I seriously suggest you consider what style of gaming you prefer, then look at the available console options. The 360 and PS3 offer about the same as far as gaming experience at this time, with the 360 having the better game library and the PS3 with more to offer in the future (maybe), the Wii is best experienced with more than one person.
With that said, review the feature lists and compile a personal list of characteristics that really stand out to you. For example; GameCube enthusiasts, casual gamers, and social gamers are more adapt to enjoying the Wii - even if Nintendo is trying to expand it's library to meet everyone's expectations. Traditional gamers who preference to typical button mashing style with enhanced graphics are going to preference the Xbox 360. The PS3 gamers are currently a unique group as there system has taken on some motion control along with the traditional style gaming, and of course the enhanced graphics as well.
Personally I consider the Wii a better complimentary system even if you preference the traditional gaming method. Having a Wii present at parties, family reunions, and just about any social gathering will make it worth it's meager $250 dollar price tag, and it's impressively small size makes it easy to transport with the proper carrying case. Once the system is connected you will have an almost instant crowd pleaser, as those who've played to those who thought they'd never like it will come swarming. So even if you don't make it as your primary choice system it still is not a waste of money by far.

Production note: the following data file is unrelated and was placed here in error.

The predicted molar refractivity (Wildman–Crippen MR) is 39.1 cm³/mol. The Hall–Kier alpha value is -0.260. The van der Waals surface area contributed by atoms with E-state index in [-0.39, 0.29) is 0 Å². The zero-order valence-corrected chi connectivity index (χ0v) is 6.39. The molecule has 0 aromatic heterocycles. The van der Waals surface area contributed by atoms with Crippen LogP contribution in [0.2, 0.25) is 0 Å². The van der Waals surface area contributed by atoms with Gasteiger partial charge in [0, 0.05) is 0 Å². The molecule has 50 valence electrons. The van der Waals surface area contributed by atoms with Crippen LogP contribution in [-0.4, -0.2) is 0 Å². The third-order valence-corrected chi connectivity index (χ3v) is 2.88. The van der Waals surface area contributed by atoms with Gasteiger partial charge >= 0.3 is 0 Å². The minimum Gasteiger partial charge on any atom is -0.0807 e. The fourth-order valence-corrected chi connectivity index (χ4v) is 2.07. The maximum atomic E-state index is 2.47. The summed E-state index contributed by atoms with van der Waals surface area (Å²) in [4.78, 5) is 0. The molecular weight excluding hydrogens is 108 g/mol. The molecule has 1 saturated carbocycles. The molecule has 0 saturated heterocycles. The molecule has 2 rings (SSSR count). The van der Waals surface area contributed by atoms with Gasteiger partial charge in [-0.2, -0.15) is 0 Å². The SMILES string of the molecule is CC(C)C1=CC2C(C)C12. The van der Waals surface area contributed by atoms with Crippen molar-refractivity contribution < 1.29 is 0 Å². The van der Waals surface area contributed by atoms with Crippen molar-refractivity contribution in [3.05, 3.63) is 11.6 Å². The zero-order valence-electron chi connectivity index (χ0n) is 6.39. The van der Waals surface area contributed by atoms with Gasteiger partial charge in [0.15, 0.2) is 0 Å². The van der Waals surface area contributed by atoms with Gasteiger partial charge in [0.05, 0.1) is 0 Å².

Most importantly I would not base your purchase solely on the concept of what someone else says, but to really evaluate the system before moving forward. Double check your budget, look what each system has to offer, then decide for yourself which console will probably best suit you.
Note: If you have the option in your local area, check to see if video rental locations are willing to rent the game consoles as well. Most require a deposit, a small rental fee, and then you take it home to try it for yourself. If that is not an option, call local game retailers (such as GameStop/EBgames and Wal-mart) and ask if they have demo units on the floor available for play. If they do, you could then get some idea of what system will best suit your gaming needs.